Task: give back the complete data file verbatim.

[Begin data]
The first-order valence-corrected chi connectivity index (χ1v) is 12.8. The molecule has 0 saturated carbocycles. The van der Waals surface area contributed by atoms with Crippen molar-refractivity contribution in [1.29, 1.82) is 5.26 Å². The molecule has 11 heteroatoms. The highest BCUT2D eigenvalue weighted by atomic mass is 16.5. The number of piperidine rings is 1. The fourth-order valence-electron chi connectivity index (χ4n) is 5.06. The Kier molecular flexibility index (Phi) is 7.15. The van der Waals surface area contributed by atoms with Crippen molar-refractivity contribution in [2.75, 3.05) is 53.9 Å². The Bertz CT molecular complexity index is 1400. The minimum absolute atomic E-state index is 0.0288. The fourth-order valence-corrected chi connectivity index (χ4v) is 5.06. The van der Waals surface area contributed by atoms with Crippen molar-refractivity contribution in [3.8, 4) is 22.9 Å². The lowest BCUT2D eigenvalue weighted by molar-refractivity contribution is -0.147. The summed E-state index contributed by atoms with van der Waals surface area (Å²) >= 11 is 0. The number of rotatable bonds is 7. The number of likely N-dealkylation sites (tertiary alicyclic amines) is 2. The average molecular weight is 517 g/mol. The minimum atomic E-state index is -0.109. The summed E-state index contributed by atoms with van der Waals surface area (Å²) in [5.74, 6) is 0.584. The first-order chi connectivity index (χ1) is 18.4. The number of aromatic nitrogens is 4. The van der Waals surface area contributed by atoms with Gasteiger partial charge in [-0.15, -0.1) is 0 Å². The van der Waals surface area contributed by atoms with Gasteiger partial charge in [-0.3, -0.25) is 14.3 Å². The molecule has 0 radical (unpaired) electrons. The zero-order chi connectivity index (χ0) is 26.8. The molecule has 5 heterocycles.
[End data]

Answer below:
The first-order valence-corrected chi connectivity index (χ1v) is 12.8. The molecule has 0 saturated carbocycles. The van der Waals surface area contributed by atoms with Crippen molar-refractivity contribution in [1.29, 1.82) is 5.26 Å². The molecule has 11 heteroatoms. The highest BCUT2D eigenvalue weighted by atomic mass is 16.5. The number of piperidine rings is 1. The fourth-order valence-electron chi connectivity index (χ4n) is 5.06. The Kier molecular flexibility index (Phi) is 7.15. The van der Waals surface area contributed by atoms with Crippen molar-refractivity contribution in [2.75, 3.05) is 53.9 Å². The Bertz CT molecular complexity index is 1400. The minimum absolute atomic E-state index is 0.0288. The fourth-order valence-corrected chi connectivity index (χ4v) is 5.06. The van der Waals surface area contributed by atoms with Crippen molar-refractivity contribution in [3.8, 4) is 22.9 Å². The lowest BCUT2D eigenvalue weighted by molar-refractivity contribution is -0.147. The summed E-state index contributed by atoms with van der Waals surface area (Å²) >= 11 is 0. The number of rotatable bonds is 7. The number of likely N-dealkylation sites (tertiary alicyclic amines) is 2. The average molecular weight is 517 g/mol. The minimum atomic E-state index is -0.109. The summed E-state index contributed by atoms with van der Waals surface area (Å²) in [5.74, 6) is 0.584. The first-order chi connectivity index (χ1) is 18.4. The number of aromatic nitrogens is 4. The van der Waals surface area contributed by atoms with Gasteiger partial charge in [-0.15, -0.1) is 0 Å². The van der Waals surface area contributed by atoms with Gasteiger partial charge in [-0.3, -0.25) is 14.3 Å². The molecule has 0 radical (unpaired) electrons. The zero-order chi connectivity index (χ0) is 26.8. The molecule has 5 heterocycles.